Why did Deloitte measure the growth over five quarters starting at December 2019 instead of over four quarters starting March 2020? For most countries, the pandemic had little economic impact until the second quarter of 2020, or very late in the first quarter.

Job numbers in Australia climbed to an all-time high in January 2020, then a new high in February and remained virtually unchanged in March. The first significant decline in job numbers was in April 2020.

The same pattern is evident in Belgium, Chile, Costa Rica, Denmark, Estonia, France, Greece, Hungary, Ireland, Japan, Lithuania, Luxembourg, Mexico, Netherlands, New Zealand, Norway, Poland, Spain, Switzerland and elsewhere. All these economies had higher March 2020 job numbers than in March 2019.

On GDP changes in the 2020 first quarter, many developed countries experienced a decline. But not all. Positive growth was recorded in Romania, Bulgaria, Turkey, Bosnia and Herzegovina, Chile, Bolivia, Paraguay and elsewhere – despite the ravages of the pandemic.

In countries which did contract in the 2020 first quarter, it is not clear this was due to the pandemic. Most were in decline anyway through 2019, with Germany, France, Japan and more than twelve other developed economies having gone backwards also in the fourth quarter of 2019. That was not due to the pandemic. The decline in the following quarter may not have been either.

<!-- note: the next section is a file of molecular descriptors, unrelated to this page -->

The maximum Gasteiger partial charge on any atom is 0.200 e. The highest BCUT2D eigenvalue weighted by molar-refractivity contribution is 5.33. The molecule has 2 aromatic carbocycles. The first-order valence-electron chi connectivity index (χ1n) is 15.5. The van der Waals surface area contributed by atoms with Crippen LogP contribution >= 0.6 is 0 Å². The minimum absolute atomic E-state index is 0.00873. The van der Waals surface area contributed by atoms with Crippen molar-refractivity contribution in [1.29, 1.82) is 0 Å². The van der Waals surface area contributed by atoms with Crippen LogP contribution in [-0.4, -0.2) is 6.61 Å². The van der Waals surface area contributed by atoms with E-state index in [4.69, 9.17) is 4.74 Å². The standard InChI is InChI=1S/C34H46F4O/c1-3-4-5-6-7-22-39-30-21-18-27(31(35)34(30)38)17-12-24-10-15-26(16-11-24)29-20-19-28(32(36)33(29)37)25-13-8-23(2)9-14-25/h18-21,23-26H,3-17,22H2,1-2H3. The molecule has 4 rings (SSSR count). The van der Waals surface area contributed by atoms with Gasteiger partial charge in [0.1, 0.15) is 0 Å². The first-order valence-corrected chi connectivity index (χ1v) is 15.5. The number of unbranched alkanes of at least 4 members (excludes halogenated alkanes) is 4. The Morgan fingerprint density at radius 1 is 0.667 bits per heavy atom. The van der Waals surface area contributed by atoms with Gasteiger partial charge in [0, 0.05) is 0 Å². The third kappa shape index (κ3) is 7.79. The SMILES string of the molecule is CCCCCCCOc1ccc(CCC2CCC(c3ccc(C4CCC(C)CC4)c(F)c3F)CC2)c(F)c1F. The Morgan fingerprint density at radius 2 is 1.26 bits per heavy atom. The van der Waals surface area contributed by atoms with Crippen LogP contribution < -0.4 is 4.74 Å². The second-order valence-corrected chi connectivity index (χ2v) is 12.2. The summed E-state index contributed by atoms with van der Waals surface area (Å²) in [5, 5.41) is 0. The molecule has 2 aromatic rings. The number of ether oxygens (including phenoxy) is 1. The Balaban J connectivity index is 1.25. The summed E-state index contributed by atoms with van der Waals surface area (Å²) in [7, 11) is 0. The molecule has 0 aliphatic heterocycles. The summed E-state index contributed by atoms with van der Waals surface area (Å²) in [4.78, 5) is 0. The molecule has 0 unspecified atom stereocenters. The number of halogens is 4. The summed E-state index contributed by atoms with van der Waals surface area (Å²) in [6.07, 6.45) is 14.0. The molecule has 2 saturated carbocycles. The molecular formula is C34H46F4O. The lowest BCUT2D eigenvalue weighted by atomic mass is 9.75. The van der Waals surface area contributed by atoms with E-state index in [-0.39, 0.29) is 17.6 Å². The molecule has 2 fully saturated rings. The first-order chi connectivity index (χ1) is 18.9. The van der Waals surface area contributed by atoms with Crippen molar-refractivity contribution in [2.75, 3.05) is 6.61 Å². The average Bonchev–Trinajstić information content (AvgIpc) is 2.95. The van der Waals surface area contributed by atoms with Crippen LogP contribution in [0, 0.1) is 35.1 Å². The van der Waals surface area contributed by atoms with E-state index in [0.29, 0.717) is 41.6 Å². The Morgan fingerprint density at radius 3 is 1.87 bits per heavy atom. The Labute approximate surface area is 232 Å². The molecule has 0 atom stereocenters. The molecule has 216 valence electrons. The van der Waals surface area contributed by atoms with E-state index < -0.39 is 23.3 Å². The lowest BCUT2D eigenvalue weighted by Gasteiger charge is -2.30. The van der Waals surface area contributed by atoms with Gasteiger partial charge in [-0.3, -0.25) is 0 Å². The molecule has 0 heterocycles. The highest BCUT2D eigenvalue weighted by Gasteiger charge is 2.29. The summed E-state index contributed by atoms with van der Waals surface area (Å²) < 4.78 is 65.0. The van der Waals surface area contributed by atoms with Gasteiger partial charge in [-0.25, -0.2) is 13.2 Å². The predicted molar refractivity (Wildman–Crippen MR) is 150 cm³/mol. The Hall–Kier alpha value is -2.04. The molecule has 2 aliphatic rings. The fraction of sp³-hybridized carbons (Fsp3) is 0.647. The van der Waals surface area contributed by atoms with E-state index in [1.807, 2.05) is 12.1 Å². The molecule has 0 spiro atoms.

Annual growth in GDP over four quarters

So what would have been the results if Deloitte and ABC News had performed the simple, straightforward task of comparing annual GDP growth rates from Q1 2020 to Q1 2021, which is what economists normally do?

Among the 77 high development countries, Australia’s puny 1.11 per cent annual growth ranks a miserable 27th.  If we narrow this down to the 38 OECD member countries, Australia ranks eleventh.

So it doesn’t matter which group of countries we choose or what time period we examine. Australia is nowhere near third.

The ABC offered no satisfactory answer to the question why it had omitted Ireland, Estonia, Luxembourg and Turkey from its chart. MWM contacted the ABC’s head of media Sally Jackson with two questions to news director Gaven Morris.

The first asked why ABC News relies on Deloitte for information, given court judgments confirming its “outrageous and contumacious” conduct and its failure to “act with integrity and objectivity”, its millions in fines for serious dishonesty in several countries and the multiple integrity matters currently being pursued in Australia’s courts, as outlined here:

Court actions against Deloitte, EY, KPMG and PwC (

The second asked why Deloitte’s graph has not yet been removed, or flagged as fraudulent, given it clearly is.

That was on 28 July, more than two weeks ago. Should we receive a reply, this report will be updated.

Editor’s Note: the ABC typically has a higher standard of fact checking and independence than its commercial media peers and the story in question did source Deloitte. Media however generally fails to pick up and disclose conflicts of interest when citing external analysis.

Alan Austin

Alan Austin

Alan Austin is a freelance journalist with interests in news media, religious affairs and economic and social issues. You can follow Alan on Twitter @alanaustin001.